The setups are often startling, even witty, like the monk passing by a store dummy or entering an empty screen where red paint literally seems to be drying. Tourists furtively snap his picture and the bemused idlers in an outdoor café watch him until they lose interest. The final shot turns the city upside down in a huge mirror.

Venue: Berlin Film Festival (Panorama Special), Feb. 9, 2014.
Production companies: House on Fire, Neon Productions, Resurgences, Homegreen Films
Cast: Lee Kang-sheng, Denis Lavant
Director: Tsai Ming-liang
Screenwriter: Tsai Ming-liang
Producers: Vincent Wang, Fred Bellaiche
Director of photography: Antoine Herberle
Editor: Lei Shen Qing
Music: Sebastien Mauro
Sales Agent: Urban Distribution
No rating, 56 minutes.
THR

February 4, 2013

Journey to the West: Conquering the Demons (Screen Daily review)

Filed under: Reprints — Tags: — dleedlee @ 11:23 am

Journey To The West: Conquering The Demons
4 February, 2013
By Edmund Lee

Dirs: Stephen Chow, Derek Kwok. China. 2013. 110mins

A glorious return to form after the slightly underwhelming CJ7 (2008) and his first ever directorial effort in which he doesn’t also play the lead role, Stephen Chow’s Journey To The West: Conquering The Demons is a thoroughly entertaining action comedy that suggests, a la Woody Allen, a promising new life behind the screen for the actor-director, who found an eager international audience with 2001’s Shaolin Soccer and 2004’s Kung Fu Hustle after having established himself as Hong Kong’s most iconic comedian since the early 1990s.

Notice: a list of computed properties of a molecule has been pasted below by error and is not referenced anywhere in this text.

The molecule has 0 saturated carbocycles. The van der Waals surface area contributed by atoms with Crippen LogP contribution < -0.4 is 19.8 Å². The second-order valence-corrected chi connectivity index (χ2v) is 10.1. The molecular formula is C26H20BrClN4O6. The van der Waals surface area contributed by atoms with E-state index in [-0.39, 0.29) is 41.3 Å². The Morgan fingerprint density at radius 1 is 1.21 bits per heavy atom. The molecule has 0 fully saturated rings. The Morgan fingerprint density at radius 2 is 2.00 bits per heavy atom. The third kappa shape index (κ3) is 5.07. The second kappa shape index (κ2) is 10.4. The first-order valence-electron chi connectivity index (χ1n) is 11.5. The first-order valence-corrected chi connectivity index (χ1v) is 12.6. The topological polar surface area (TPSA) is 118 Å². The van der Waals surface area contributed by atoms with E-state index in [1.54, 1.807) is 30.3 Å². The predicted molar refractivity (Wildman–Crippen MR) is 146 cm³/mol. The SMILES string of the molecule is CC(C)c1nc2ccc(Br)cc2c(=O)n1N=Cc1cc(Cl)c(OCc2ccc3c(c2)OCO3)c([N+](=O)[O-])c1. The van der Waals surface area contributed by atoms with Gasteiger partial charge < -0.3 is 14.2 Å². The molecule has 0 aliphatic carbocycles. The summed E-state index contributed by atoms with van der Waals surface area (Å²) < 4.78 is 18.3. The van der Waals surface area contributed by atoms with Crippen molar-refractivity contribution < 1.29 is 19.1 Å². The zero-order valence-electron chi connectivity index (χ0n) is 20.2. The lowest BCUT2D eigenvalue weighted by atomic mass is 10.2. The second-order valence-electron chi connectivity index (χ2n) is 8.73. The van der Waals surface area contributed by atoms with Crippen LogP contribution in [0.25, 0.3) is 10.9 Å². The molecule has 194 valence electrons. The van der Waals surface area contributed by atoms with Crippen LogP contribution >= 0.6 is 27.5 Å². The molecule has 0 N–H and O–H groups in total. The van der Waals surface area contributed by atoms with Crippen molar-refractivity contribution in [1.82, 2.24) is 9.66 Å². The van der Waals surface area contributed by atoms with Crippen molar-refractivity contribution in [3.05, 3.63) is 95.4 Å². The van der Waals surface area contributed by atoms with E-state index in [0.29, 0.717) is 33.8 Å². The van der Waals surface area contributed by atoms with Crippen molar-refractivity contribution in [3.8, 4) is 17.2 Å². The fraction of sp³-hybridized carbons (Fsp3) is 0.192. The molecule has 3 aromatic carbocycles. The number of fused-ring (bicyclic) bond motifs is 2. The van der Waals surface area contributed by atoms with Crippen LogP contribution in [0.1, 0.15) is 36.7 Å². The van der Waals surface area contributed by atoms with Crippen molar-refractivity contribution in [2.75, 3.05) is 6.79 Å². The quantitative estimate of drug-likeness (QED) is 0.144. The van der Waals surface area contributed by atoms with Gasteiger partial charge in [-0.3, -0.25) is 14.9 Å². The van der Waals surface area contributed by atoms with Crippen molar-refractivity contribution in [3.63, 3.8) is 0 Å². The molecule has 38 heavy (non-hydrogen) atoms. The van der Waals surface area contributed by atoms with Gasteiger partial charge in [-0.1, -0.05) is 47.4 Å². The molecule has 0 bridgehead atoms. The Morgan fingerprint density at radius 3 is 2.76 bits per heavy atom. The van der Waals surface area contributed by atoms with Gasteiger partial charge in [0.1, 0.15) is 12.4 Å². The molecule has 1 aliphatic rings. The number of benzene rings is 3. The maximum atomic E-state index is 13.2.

Those who’re worrying that Chow is on an irreversible retreat into self-congratulatory mode could be in for a surprise: as someone whose image is synonymous with his oeuvre, the actor isn’t even making a notable cameo appearance in his latest film. Serving up a delirious blend of monster movie, romantic comedy and martial arts fantasy, this inventive new take on the classical novel Journey To The West also marks a long-awaited return to the material by Chow, who previously starred as the Monkey King in director Jeff Lau’s now-classic two-part adaptation A Chinese Odyssey (1995).